If you have a 401(k), does it make sense to open an individual retirement account, too?
A 401(k) or another employer-sponsored retirement plan — if you’re lucky enough to have one — can be considered the backbone of your retirement savings. Contributions are easy because they automatically come out of your paycheck. Also, you may get an upfront tax deduction, and annual contribution limits are sizable — $18,000 for tax year 2015, plus a $6,000 catch-up for those who are 50 or older (both up $500 over 2014 limits).
That means, depending on your age, you could contribute up to $24,000 in 2015. And if you get an employer match, that’s extra savings in your pocket. Add tax-deferred growth of earnings and what’s not to like?
But as positive as all this is, there’s a good case for having an IRA in addition to your 401(k). An IRA not only gives you the ability to save even more, but also may give you more investment choices than you have in your employer-sponsored plan. And if you have a Roth IRA, there’s also the potential for tax-free income down the road.
But the type of IRA that makes sense for you personally will depend on your filing status and your income, so there’s a bit more to consider.
Choosing the Type of IRA That’s Right for You
There are two types of IRAs: a traditional tax-deductible IRA and a Roth IRA. For 2014 and 2015, the annual contribution limit for both is $5,500, with a $1,000 catch-up if you’re 50 or older. However, each IRA does have an income ceiling, which will determine whether one or the other is right for you.
Traditional Tax-Deductible IRA
For someone who doesn’t have a 401(k)or similar plan, a traditional IRA is fully tax-deductible. Upfront tax deductibility and tax-deferred growth of earnings are two of the pluses of this type of IRA. However, if you participate in an employer-sponsored retirement plan — such as a 401(k) — tax deductibility is phased out at certain income levels. For tax year 2015, the levels are $61,000-$71,000 for single filers and $98,000-$118,000 for married people filing jointly.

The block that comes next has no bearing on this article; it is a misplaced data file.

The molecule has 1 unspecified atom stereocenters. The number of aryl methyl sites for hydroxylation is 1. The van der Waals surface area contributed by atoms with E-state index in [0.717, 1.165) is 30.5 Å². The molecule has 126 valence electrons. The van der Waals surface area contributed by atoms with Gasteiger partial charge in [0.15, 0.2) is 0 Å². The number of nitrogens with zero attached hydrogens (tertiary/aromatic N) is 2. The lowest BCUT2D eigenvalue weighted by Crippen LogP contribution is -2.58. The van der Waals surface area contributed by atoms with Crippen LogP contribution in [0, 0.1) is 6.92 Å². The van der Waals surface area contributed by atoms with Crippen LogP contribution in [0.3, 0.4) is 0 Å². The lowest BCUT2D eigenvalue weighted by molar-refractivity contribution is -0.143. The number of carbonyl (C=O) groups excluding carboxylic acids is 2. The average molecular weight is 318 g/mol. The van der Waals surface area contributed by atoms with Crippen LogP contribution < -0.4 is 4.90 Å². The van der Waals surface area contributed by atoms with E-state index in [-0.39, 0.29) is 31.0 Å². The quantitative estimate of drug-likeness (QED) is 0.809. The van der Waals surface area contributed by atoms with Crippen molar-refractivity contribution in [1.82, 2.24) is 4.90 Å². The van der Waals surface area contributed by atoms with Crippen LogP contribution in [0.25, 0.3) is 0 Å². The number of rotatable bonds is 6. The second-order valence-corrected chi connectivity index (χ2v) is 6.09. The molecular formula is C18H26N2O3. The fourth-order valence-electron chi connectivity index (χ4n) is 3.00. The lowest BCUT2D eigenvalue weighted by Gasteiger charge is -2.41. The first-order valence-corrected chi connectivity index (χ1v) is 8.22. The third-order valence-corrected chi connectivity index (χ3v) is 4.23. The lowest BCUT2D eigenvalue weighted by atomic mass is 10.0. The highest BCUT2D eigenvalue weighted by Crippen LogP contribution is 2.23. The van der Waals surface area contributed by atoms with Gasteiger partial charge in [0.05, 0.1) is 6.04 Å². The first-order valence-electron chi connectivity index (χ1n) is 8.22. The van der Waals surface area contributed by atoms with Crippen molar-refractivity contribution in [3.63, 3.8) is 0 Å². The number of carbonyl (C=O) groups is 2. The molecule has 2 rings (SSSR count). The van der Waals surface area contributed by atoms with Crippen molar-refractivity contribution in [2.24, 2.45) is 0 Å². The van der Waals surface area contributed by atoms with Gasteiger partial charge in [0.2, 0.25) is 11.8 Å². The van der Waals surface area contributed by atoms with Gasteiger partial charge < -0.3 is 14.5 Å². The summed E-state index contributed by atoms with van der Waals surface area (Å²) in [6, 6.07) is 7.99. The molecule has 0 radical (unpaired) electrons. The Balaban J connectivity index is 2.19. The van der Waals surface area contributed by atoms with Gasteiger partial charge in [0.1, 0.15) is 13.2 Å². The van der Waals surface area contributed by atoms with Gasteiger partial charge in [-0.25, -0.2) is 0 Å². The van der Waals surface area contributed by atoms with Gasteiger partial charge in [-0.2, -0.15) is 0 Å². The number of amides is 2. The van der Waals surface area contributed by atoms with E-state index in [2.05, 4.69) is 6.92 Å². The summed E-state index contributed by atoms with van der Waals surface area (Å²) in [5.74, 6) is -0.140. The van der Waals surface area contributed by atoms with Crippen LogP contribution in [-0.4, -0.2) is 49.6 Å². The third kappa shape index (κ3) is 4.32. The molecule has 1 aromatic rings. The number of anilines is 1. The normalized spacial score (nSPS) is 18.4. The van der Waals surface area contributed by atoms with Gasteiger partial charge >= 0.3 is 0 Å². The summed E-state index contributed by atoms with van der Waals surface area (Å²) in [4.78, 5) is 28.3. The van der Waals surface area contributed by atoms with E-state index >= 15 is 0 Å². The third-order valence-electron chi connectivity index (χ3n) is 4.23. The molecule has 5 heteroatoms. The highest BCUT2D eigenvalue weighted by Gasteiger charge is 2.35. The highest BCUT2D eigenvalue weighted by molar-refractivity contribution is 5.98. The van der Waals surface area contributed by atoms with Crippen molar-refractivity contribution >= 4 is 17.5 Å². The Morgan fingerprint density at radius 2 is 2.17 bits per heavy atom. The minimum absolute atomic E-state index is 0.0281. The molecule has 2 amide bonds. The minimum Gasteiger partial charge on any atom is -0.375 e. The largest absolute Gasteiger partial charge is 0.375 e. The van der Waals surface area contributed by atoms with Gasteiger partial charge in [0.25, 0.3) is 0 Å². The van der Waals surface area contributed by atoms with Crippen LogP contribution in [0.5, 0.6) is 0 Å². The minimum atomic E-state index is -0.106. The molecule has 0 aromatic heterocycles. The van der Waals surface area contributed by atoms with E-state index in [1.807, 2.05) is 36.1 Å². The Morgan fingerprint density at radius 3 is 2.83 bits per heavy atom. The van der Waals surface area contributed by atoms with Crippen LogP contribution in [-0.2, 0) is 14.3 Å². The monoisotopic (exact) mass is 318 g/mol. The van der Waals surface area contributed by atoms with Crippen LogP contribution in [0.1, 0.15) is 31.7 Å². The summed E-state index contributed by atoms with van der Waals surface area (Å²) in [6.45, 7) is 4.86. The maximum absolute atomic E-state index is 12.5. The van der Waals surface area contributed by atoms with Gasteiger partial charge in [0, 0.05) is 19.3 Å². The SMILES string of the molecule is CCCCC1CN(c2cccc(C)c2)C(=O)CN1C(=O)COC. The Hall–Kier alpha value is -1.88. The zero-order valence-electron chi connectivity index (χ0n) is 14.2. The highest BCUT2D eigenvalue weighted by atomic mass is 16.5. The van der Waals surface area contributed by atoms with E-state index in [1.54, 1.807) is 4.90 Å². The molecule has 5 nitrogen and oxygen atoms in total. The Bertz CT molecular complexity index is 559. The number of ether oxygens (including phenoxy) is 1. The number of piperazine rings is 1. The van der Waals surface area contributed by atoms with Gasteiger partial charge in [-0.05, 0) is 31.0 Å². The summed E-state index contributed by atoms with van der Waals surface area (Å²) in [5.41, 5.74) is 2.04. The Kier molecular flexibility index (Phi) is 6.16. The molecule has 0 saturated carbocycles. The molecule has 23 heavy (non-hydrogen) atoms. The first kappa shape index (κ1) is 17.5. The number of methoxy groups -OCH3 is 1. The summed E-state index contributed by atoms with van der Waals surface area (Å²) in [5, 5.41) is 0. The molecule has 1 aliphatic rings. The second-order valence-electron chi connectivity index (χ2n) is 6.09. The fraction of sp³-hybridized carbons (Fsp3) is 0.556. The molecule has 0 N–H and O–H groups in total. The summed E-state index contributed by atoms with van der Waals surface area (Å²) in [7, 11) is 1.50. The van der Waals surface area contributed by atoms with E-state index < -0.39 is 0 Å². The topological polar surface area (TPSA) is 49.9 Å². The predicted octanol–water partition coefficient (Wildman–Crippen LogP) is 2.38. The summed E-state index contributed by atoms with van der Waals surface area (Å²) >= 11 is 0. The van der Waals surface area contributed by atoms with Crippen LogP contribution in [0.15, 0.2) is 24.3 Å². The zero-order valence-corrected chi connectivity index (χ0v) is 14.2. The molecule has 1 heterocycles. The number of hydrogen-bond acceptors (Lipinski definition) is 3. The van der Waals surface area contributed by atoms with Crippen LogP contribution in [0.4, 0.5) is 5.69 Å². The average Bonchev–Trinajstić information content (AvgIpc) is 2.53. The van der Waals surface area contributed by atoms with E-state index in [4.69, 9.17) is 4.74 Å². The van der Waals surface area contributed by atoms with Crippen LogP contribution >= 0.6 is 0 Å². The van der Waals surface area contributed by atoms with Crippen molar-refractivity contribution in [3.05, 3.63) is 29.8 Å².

With a Roth IRA, you don’t get any upfront tax deduction, but you do get tax-free growth, plus tax-free withdrawals at age 59 1/2, as long as you’ve held the account for five years. And there’s no restriction if you participate in an employer plan. However, there are income limits that determine whether you’re eligible to open and contribute to a Roth. In 2015, the limits are $116,000-$131,000 for single filers and $183,000-$193,000 for married people filing jointly.
There are a couple of other things to consider when choosing between IRAs, the main one being whether you believe you’ll be in a higher or lower tax bracket when you retire. That’s because withdrawals from a traditional IRA are taxed at ordinary income tax rates at the time of withdrawal; qualified Roth withdrawals, as I mentioned, are tax-free. Also, there’s no required minimum distribution for a Roth, but with a traditional IRA, you’ll have to begin taking an RMD at age 70 1/2.
A Roth 401(k) — Another Option Worth Considering
Whether or not you choose to open an IRA, if your employer offers a Roth 401(k), you might also consider adding this to your retirement savings strategy. There are no income limits to participate in a Roth 401(k), and you can have both types of 401(k) accounts at the same time. Having both doesn’t mean you can contribute more than the total annual 401(k) contribution limit, but you can split your contributions between the two, giving you a combination of both taxable and tax-free withdrawals come retirement time.
Making Your 401(k) and IRA Work Together
The goal of all this is to give you the greatest opportunity to save, with the greatest flexibility. So my thought would be to first contribute enough to your 401(k) to capture the maximum company match. Then, if you’re eligible — and especially if your 401(k) has limited investment options — open either a traditional or a Roth IRA and contribute the annual maximum. Next, if you can, put more money in your company plan until you max it out. And if you get to the point where you can save even more (kudos!), put that money in a taxable brokerage account.
The bottom line is you can’t really save too much, only too little. So use all the savings and investing vehicles available to you, including both an IRA and your 401(k), to save as much as you can, as early as you can — and, at the same time, get the maximum tax break. You won’t regret it.
Carrie Schwab-Pomerantz, Certified Financial Planner, is president of the Charles Schwab Foundation and author of “The Charles Schwab Guide to Finances After Fifty,” available in bookstores nationwide.
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